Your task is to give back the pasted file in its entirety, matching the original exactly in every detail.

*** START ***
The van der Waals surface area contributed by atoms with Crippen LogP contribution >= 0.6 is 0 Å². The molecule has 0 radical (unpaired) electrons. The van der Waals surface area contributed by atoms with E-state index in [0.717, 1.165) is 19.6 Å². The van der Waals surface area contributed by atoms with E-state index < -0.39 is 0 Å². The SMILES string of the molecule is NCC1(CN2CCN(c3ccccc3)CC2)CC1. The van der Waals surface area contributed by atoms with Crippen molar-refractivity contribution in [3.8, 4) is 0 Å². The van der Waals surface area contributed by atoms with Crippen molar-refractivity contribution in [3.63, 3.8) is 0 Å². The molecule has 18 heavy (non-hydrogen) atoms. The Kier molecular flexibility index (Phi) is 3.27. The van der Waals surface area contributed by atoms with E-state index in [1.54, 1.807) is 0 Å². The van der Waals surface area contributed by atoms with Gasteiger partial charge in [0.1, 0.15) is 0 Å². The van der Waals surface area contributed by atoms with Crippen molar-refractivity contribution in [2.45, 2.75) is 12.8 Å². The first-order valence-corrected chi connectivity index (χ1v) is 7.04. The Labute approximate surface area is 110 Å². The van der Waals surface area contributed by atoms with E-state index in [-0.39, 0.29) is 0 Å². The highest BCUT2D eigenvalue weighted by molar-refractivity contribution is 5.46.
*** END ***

The van der Waals surface area contributed by atoms with Crippen LogP contribution >= 0.6 is 0 Å². The molecule has 0 radical (unpaired) electrons. The van der Waals surface area contributed by atoms with E-state index in [0.717, 1.165) is 19.6 Å². The van der Waals surface area contributed by atoms with E-state index < -0.39 is 0 Å². The SMILES string of the molecule is NCC1(CN2CCN(c3ccccc3)CC2)CC1. The van der Waals surface area contributed by atoms with Crippen molar-refractivity contribution in [3.8, 4) is 0 Å². The van der Waals surface area contributed by atoms with Crippen molar-refractivity contribution in [3.63, 3.8) is 0 Å². The molecule has 18 heavy (non-hydrogen) atoms. The Kier molecular flexibility index (Phi) is 3.27. The van der Waals surface area contributed by atoms with E-state index in [1.54, 1.807) is 0 Å². The van der Waals surface area contributed by atoms with Gasteiger partial charge in [0.1, 0.15) is 0 Å². The van der Waals surface area contributed by atoms with Crippen molar-refractivity contribution in [2.45, 2.75) is 12.8 Å². The first-order valence-corrected chi connectivity index (χ1v) is 7.04. The Labute approximate surface area is 110 Å². The van der Waals surface area contributed by atoms with E-state index in [-0.39, 0.29) is 0 Å². The highest BCUT2D eigenvalue weighted by molar-refractivity contribution is 5.46.